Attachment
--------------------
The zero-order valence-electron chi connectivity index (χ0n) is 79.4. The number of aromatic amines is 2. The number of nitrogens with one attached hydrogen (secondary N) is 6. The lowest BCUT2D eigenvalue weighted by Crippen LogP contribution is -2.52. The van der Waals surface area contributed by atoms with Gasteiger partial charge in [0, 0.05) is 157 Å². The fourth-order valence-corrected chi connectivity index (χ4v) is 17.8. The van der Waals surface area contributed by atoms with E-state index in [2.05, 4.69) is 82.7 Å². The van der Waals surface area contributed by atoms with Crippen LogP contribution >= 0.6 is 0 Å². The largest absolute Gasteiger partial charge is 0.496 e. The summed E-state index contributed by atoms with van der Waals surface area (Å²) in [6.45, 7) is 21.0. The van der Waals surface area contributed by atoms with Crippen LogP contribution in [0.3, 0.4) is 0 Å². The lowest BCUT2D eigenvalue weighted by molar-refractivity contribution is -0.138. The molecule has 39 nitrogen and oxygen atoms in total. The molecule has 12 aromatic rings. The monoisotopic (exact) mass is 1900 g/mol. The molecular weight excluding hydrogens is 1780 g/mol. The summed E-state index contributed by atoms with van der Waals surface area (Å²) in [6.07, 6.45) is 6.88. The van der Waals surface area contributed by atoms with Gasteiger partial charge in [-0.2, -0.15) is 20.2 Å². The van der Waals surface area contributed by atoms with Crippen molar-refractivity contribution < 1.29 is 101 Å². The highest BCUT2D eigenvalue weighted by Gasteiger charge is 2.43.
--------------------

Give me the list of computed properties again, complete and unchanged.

The zero-order valence-electron chi connectivity index (χ0n) is 79.4. The number of aromatic amines is 2. The number of nitrogens with one attached hydrogen (secondary N) is 6. The lowest BCUT2D eigenvalue weighted by Crippen LogP contribution is -2.52. The van der Waals surface area contributed by atoms with Gasteiger partial charge in [0, 0.05) is 157 Å². The fourth-order valence-corrected chi connectivity index (χ4v) is 17.8. The van der Waals surface area contributed by atoms with E-state index in [2.05, 4.69) is 82.7 Å². The van der Waals surface area contributed by atoms with Crippen LogP contribution >= 0.6 is 0 Å². The largest absolute Gasteiger partial charge is 0.496 e. The summed E-state index contributed by atoms with van der Waals surface area (Å²) in [6.45, 7) is 21.0. The van der Waals surface area contributed by atoms with Crippen LogP contribution in [0.3, 0.4) is 0 Å². The lowest BCUT2D eigenvalue weighted by molar-refractivity contribution is -0.138. The molecule has 39 nitrogen and oxygen atoms in total. The molecule has 12 aromatic rings. The monoisotopic (exact) mass is 1900 g/mol. The molecular weight excluding hydrogens is 1780 g/mol. The summed E-state index contributed by atoms with van der Waals surface area (Å²) in [6.07, 6.45) is 6.88. The van der Waals surface area contributed by atoms with Gasteiger partial charge in [-0.2, -0.15) is 20.2 Å². The van der Waals surface area contributed by atoms with Crippen molar-refractivity contribution < 1.29 is 101 Å². The highest BCUT2D eigenvalue weighted by Gasteiger charge is 2.43.